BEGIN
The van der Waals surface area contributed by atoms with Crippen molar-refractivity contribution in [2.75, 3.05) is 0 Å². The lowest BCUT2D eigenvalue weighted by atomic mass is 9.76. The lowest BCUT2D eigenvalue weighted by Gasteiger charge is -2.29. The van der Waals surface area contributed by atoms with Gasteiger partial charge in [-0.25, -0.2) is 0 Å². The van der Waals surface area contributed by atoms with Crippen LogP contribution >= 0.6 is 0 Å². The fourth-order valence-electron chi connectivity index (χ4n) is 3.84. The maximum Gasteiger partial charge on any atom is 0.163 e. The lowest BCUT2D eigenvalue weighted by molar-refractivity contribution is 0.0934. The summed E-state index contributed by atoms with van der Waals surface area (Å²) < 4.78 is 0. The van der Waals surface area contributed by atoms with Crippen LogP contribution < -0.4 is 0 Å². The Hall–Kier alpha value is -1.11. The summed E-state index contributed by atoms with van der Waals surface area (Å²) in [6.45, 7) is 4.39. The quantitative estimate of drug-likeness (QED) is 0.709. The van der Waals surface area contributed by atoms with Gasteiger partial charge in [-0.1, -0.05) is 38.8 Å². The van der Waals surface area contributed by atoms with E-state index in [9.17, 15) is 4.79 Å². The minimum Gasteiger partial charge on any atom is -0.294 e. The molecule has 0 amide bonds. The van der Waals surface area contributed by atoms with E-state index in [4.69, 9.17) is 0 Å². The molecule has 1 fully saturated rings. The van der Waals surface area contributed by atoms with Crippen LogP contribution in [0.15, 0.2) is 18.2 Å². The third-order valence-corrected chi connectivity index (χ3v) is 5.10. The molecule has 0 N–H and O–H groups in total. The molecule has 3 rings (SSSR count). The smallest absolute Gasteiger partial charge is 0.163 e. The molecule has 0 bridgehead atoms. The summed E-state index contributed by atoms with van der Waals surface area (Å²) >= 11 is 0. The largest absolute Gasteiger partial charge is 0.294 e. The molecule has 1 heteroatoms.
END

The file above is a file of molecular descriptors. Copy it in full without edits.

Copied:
The van der Waals surface area contributed by atoms with Crippen molar-refractivity contribution in [2.75, 3.05) is 0 Å². The lowest BCUT2D eigenvalue weighted by atomic mass is 9.76. The lowest BCUT2D eigenvalue weighted by Gasteiger charge is -2.29. The van der Waals surface area contributed by atoms with Gasteiger partial charge in [-0.25, -0.2) is 0 Å². The van der Waals surface area contributed by atoms with Crippen LogP contribution >= 0.6 is 0 Å². The fourth-order valence-electron chi connectivity index (χ4n) is 3.84. The maximum Gasteiger partial charge on any atom is 0.163 e. The lowest BCUT2D eigenvalue weighted by molar-refractivity contribution is 0.0934. The summed E-state index contributed by atoms with van der Waals surface area (Å²) < 4.78 is 0. The van der Waals surface area contributed by atoms with Crippen LogP contribution < -0.4 is 0 Å². The Hall–Kier alpha value is -1.11. The summed E-state index contributed by atoms with van der Waals surface area (Å²) in [6.45, 7) is 4.39. The quantitative estimate of drug-likeness (QED) is 0.709. The van der Waals surface area contributed by atoms with Gasteiger partial charge in [-0.1, -0.05) is 38.8 Å². The van der Waals surface area contributed by atoms with E-state index in [9.17, 15) is 4.79 Å². The minimum Gasteiger partial charge on any atom is -0.294 e. The molecule has 0 amide bonds. The van der Waals surface area contributed by atoms with E-state index in [4.69, 9.17) is 0 Å². The molecule has 1 fully saturated rings. The van der Waals surface area contributed by atoms with Crippen LogP contribution in [0.15, 0.2) is 18.2 Å². The third-order valence-corrected chi connectivity index (χ3v) is 5.10. The molecule has 0 N–H and O–H groups in total. The molecule has 3 rings (SSSR count). The smallest absolute Gasteiger partial charge is 0.163 e. The molecule has 0 bridgehead atoms. The summed E-state index contributed by atoms with van der Waals surface area (Å²) >= 11 is 0. The largest absolute Gasteiger partial charge is 0.294 e. The molecule has 1 heteroatoms.